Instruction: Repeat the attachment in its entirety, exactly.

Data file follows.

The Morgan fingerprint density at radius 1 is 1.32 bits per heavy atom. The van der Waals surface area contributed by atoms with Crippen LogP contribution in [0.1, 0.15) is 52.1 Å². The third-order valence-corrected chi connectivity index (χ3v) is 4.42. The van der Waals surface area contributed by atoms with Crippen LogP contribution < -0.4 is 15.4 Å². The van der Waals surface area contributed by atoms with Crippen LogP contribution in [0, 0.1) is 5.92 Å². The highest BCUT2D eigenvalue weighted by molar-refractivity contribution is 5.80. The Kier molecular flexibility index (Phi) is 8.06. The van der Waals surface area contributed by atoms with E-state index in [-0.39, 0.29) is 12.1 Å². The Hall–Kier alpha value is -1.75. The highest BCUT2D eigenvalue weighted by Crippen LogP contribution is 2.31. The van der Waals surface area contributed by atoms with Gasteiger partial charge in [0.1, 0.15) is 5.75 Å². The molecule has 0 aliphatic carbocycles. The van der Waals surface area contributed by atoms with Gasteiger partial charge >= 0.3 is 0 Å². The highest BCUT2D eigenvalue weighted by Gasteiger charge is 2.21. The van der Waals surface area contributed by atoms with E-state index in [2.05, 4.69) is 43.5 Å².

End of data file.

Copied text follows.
The Morgan fingerprint density at radius 1 is 1.32 bits per heavy atom. The van der Waals surface area contributed by atoms with Crippen LogP contribution in [0.1, 0.15) is 52.1 Å². The third-order valence-corrected chi connectivity index (χ3v) is 4.42. The van der Waals surface area contributed by atoms with Crippen LogP contribution < -0.4 is 15.4 Å². The van der Waals surface area contributed by atoms with Crippen LogP contribution in [0, 0.1) is 5.92 Å². The highest BCUT2D eigenvalue weighted by molar-refractivity contribution is 5.80. The Kier molecular flexibility index (Phi) is 8.06. The van der Waals surface area contributed by atoms with E-state index in [-0.39, 0.29) is 12.1 Å². The Hall–Kier alpha value is -1.75. The highest BCUT2D eigenvalue weighted by Crippen LogP contribution is 2.31. The van der Waals surface area contributed by atoms with Gasteiger partial charge in [0.1, 0.15) is 5.75 Å². The molecule has 0 aliphatic carbocycles. The van der Waals surface area contributed by atoms with Gasteiger partial charge >= 0.3 is 0 Å². The highest BCUT2D eigenvalue weighted by Gasteiger charge is 2.21. The van der Waals surface area contributed by atoms with E-state index in [2.05, 4.69) is 43.5 Å².